Hungarian Cultural Studies

"In this powerful volume, the Hungarian-born scholar and researcher Zoltán Kékesi examines selected artworks produced over the past three decades that transform or reframe social memory of the Shoah. the author contends persuasively that paradigms and concepts of Holocaust memory have in fact shifted significantly from the era in which survivor testimony and trauma were the dominant tropes, beginning in the aftermath of the war, when recordings of survivor accounts were first made. The identity of survivor and witness began to emerge as a result of the Eichmann trial of 1961 and of psychological research into the sequelae of trauma, as practices of remembrance and 'memorial culture' developed in the West in the late 1970s and 1980s and valorized public accounts of personal experience. Persuasively elaborating the concern of contemporary artists and filmmakers to mobilize an interactive approach that engages with the present, Zoltán Kékesi's major study makes a vibrant, provocative and necessary contribution to the literature on Holocaust memory, representation and transmission."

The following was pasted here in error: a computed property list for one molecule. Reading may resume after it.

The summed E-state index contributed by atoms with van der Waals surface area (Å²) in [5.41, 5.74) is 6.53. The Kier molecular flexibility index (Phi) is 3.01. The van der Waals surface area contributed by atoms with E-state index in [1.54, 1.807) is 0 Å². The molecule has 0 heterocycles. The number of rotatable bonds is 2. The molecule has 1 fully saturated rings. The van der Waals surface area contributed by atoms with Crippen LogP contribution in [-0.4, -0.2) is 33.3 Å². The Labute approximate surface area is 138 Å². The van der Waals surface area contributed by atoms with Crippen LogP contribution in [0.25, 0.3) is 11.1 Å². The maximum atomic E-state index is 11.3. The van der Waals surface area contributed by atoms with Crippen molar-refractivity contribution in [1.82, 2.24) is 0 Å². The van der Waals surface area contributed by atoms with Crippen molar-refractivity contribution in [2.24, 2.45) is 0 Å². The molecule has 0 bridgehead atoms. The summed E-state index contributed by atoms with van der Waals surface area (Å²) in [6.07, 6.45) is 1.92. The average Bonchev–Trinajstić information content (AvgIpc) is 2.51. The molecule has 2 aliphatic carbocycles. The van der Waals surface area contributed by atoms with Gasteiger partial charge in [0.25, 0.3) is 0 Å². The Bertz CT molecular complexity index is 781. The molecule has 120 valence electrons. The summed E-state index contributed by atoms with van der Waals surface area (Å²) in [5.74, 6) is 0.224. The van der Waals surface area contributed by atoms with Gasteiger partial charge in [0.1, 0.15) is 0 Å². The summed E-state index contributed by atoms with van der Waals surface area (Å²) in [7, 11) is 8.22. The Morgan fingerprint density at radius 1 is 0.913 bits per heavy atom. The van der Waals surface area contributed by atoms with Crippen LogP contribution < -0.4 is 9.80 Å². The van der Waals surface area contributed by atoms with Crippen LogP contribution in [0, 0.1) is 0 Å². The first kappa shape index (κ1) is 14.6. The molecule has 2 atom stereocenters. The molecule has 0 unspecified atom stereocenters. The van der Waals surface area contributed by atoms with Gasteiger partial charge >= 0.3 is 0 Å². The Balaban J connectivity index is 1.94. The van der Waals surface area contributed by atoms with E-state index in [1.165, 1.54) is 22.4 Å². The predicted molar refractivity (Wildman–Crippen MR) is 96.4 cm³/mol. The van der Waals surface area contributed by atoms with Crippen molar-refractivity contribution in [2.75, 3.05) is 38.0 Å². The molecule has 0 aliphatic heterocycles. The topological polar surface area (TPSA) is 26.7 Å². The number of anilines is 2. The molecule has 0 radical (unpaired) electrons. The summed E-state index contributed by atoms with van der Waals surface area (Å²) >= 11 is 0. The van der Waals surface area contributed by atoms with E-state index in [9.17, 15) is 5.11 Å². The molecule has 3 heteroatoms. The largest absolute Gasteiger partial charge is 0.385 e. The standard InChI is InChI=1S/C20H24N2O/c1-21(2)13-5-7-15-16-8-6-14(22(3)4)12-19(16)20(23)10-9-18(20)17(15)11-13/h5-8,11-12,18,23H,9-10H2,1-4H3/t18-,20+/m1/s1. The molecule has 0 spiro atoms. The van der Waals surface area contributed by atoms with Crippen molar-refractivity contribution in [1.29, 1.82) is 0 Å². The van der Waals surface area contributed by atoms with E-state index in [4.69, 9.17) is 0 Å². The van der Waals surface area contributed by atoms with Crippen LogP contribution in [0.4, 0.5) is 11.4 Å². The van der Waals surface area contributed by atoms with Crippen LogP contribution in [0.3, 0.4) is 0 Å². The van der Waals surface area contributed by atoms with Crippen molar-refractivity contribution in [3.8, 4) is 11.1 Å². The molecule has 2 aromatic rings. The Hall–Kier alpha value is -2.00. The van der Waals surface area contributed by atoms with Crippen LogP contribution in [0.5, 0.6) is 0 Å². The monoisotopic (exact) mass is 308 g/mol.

Reviewed book: 
Zoltán Kékesi
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